M.J.'s sister, Alexis, will be a freshman at SDSU this upcoming school year and earned a volleyball scholarship. Cage Sr. says the family has a trip planned in the upcoming weeks to go up and see her, and it will be a good opportunity to take M.J. around and show him the school in a different light, now that he's a sought-after basketball recruit.
"He and his sister are very close," Cage Sr. said. "I'd love to have him come up and watch her play, and at the same time see the school and watch the basketball team play. It's a win-win situation right now."
Much has changed with the San Diego State basketball program since Cage Sr.'s playing days back in the early 80's. The Aztecs have reached the NCAA Tournament four straight years and have put together eight consecutive seasons with at least 20 wins. Not to mention SDSU has been beating Pac-12 conference schools on the court (Aztecs have won 11 of their last 12 games against the Pac-12) and going head-to-head with the Pac-12 for the top recruits out west.
"They're re-writing all of the record books there, and all that starts with Steve Fisher," Cage Sr. said. "He's made alumni like myself very proud and very excited to have gone to San Diego State ... They're building their tradition right now and have been for some time now. We're starting to put guys into the NBA. We're going to probably get the next lottery pick here in the next three to four years. Kids are starting to see that San Diego State is competing with the Pac-12 schools. We have Pac-12 quality facilities, coaching staff and support from their students. It's easier to recruit kids to that type of program, they know who the Aztecs are.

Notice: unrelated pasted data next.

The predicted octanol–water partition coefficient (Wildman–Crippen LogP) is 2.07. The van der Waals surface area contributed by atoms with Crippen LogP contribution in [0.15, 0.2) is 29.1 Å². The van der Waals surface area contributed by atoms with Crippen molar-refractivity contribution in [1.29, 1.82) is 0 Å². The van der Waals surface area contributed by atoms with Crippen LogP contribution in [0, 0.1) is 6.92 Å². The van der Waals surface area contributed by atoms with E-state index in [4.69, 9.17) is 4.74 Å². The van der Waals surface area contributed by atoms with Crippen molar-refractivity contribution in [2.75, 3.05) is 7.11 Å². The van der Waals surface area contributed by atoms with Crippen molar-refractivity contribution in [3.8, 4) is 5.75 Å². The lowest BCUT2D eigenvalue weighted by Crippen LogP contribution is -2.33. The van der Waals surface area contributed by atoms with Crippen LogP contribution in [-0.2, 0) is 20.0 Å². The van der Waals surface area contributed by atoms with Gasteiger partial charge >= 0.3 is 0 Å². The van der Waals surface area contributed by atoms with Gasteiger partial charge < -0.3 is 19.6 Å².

"There's talk of Fisher retiring, but I think Dutcher is going to be a great successor to him. He's been with Fisher for a long time, he knows that system, so it'll just keep going. There are some great assistants; I know Justin Hutson really well and we've always had a relationship, even before my son became a prospect."
Despite his history with SDSU, Cage Sr. isn't pushing the Aztecs on M.J. and is open to every school that wants to offer his son, but will be looking at each and every program critically.
"I'm putting every school under the microscope, because in all fairness I want everyone to have a fair chance to recruit my son. We're going to consider the right program for him, and so far these schools have spoken up and have been the right programs for him: the San Diego State's, the UCLA's, the Washington's, they're all on the same level for me. They're all fantastic programs.
"Of course I'd like to see him go to San Diego State because that's where I went to school. But I also want us to make the right decision for him. Right now we don't have any preference because it's just so early in his recruitment."
M.J. might still have three years of high school left to develop and be recruited, but he already knows which type of program will fit his skill set the best.
"He wants to play fast," Cage Sr. said. "He wants to kick the ball out and he doesn't want to play this real slow-down game because he's not a slow-down player. He can do a lot of things and we just want to make sure that the school he considers has these things to offer."
The Cage family is in no rush to find a school for M.J., and in the meantime he'll be in the gym working on his skills.
"He's got three more years of high school, and he still doesn't know how good he is," Cage Sr. said. "I think that in a few years he'll be more polished and a little bit stronger. The doctors think he's going to be between 6'11 and 7'2, and his growth plates are still open."